Thanksgiving Lottery Ticket

Submitted into Contest #16 in response to: Write a story around the theme: Be careful what you wish for.... view prompt



John Franklin bought a lottery ticket. He wished he could hit the jackpot on the Saturday night after Thanksgiving.

           He knew he might win three hundred million dollars with a single two-dollar ticket. Would John double his chances to win if he bought two tickets? No.

A quick look at odds shows he would have one chance in three hundred million to win. If he bought two, it’s two in three hundred million to win the Powerball or Mega Millions. Pretty small odds. What if he bought a hundred and fifty million tickets? Then his odds are two to one that he would win. That’s about the same thing as flipping a penny and betting everything on that single flip of the coin. Would you do that with your hundred and fifty million dollars? If you had that much money, would you need to?

           Look at the penny. If you bet five dollars on a flip and you lost. What are your chances that the next time, if you call the same side, that you will win? It’s still fifty-fifty. Yes, over an infinite number of flips, it will be half heads and half tails. But nothing says it can not be heads seven times in a row. Happens all the time in Vegas on red and black on the roulette wheel. If you doubled your bet after each loss of $5, on the seventh bet, you are gambling $740 that you will win and only break even. What kind of odds is that?

           Back to the lottery. Perhaps John is not dissuaded by the odds. So why? Maybe it’s fun for just a two-dollar ticket. The fun of saying, I have a horse in this race and WISH I could win. There are a lot of others running, but if you don’t have a horse, you certainly have zero chances to win.

           John did pull off a miracle and win. He hit the big one. His Thanksgiving wishes come true. Would John’s life change? Would yours? You bet your life it would. John’s life did change, after living through what he thought was a heart attack that Saturday night. He and his family were ecstatic. John quit his job the next day. He could buy almost anything he wanted on credit. Merchants were more than happy to extend it based on confirmation of John’s win. New car for him, wife and grown kids. Trips, luxury, and money is no object. That’s the life, huh?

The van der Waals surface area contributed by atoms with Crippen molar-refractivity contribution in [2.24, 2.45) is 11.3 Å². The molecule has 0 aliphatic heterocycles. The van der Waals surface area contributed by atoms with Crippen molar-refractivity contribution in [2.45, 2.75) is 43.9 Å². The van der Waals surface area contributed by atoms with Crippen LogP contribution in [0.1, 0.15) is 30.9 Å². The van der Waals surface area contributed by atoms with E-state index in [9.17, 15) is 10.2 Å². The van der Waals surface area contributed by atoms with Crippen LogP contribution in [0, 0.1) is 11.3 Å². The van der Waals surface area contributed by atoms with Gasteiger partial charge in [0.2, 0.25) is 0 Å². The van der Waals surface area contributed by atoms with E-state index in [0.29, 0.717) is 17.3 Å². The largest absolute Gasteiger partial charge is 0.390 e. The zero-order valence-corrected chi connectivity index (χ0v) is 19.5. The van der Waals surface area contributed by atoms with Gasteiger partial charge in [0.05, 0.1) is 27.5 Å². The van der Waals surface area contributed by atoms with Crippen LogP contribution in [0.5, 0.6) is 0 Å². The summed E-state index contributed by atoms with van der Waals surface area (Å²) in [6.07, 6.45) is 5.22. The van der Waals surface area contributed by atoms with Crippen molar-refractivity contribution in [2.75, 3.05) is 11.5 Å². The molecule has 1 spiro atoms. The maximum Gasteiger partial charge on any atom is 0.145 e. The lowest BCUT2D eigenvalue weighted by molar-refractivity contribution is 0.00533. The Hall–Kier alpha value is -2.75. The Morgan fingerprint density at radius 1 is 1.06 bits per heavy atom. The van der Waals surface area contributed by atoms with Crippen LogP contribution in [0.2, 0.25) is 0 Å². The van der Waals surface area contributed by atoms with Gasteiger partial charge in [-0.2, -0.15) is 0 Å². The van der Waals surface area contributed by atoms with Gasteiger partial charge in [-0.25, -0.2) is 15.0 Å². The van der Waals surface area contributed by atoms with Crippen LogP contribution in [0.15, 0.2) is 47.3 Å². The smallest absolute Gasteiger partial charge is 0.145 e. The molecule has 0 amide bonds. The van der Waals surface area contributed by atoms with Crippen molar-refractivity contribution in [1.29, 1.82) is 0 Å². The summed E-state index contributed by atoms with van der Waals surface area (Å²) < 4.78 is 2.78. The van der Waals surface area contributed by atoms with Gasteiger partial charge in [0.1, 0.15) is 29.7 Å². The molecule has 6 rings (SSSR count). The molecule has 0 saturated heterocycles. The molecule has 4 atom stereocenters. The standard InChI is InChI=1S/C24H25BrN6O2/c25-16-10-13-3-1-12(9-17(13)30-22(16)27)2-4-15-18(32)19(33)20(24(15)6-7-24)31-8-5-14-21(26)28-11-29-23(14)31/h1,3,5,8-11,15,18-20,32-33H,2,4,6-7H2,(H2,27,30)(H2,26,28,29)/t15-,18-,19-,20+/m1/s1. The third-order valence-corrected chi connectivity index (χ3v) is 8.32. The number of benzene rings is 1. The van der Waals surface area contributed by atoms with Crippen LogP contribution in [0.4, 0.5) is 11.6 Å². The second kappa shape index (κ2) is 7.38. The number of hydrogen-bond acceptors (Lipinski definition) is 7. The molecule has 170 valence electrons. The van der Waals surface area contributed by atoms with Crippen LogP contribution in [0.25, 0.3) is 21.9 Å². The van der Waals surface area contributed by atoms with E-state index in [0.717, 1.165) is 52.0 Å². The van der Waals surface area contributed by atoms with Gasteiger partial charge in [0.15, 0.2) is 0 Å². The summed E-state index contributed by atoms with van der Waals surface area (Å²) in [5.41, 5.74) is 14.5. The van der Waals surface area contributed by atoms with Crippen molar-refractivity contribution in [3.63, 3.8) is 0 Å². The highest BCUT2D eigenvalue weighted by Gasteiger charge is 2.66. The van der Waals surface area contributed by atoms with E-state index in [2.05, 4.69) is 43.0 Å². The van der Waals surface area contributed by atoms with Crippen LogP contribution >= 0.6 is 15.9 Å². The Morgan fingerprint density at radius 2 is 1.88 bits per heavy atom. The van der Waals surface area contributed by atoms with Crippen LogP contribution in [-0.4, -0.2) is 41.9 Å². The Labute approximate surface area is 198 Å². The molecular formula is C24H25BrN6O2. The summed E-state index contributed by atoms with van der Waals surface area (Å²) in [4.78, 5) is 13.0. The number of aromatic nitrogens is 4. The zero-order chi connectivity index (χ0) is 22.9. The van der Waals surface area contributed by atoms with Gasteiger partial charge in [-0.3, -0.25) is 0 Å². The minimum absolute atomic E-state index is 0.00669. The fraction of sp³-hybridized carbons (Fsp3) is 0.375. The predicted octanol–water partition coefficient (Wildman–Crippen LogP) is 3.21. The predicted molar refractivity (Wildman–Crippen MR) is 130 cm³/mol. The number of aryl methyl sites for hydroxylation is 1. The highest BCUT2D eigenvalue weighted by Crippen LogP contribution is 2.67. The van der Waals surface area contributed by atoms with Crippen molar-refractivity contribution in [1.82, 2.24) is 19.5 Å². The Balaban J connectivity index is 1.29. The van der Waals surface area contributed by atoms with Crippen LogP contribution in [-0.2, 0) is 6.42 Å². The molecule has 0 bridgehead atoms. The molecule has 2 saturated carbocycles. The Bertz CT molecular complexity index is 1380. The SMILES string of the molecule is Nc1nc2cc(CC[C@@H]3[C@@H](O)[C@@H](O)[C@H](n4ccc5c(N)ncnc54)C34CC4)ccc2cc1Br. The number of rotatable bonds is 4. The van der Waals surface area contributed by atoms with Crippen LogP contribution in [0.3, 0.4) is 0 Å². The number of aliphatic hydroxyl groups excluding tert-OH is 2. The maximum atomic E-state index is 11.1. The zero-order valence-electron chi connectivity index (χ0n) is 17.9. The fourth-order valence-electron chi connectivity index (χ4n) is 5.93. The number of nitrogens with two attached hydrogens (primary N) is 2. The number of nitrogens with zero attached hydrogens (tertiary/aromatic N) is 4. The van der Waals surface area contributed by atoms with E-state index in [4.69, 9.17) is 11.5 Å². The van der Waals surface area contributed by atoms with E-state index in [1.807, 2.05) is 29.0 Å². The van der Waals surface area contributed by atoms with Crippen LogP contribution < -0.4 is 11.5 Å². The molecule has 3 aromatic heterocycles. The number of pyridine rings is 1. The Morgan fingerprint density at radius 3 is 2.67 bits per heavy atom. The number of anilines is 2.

Let’s visit with John two years later. He is miserable. John says to a reporter, “It was great for a while to have all that money. But my wife and I had to get unlisted phone numbers to keep friends from calling and asking for money for a great investment, or for a worthy cause, or their dying relative that could be cured with a costly radical new drug or procedure. I gave money at first. You can’t imagine the anger when I finally said ‘No’ to them. It was terrible. Soon I had no friends. My kids hated me when I finally started saying ‘No’ to them as well. My new friends were shallow money-friends.”

           John shook his bowed head he now held between his hands. “You can’t imagine the burden that comes with a ten million dollar mansion in Florida and the staff to keep it going. Rip-off property managers. The insurance, taxes, and salaries of everyone. My Yacht captain keeping my ship in ready to run condition month after month. Now triple that for my other two places around the states and the private jet plane to get there.”

           John drew up a deep breath and exhaled as if he was glad to get it all off his chest. “My wife left me months ago and went back home to live with her parents in another state. Course she took half of what we had in the way of property and liquids left in the bank. Heck, she could afford the very best lawyer, and I ended up paying for him.”

           He looked at the reporter and said with a hollow stare in dark eye sockets, “So you ask me what it’s like to win the lottery? Not all it’s cracked up to be. I’ll be broke soon, and the bills may keep coming out of nowhere. To get any peace at all, I need to sell everything I own for a fraction of the price, but I still can’t be happy.”

“Everything that meant anything is gone. The life I had that I thought was hard. I had friends, family, and good times. Never again will I have a Saturday afternoon cookout with beer, friends and a game on the portable TV.”

           John drew one last huge cleansing breath and said, “Everything that ever brought me true joy is gone. Winning the lottery was not my dream wish come true. It was my worst nightmare.”

November 15, 2019 15:32

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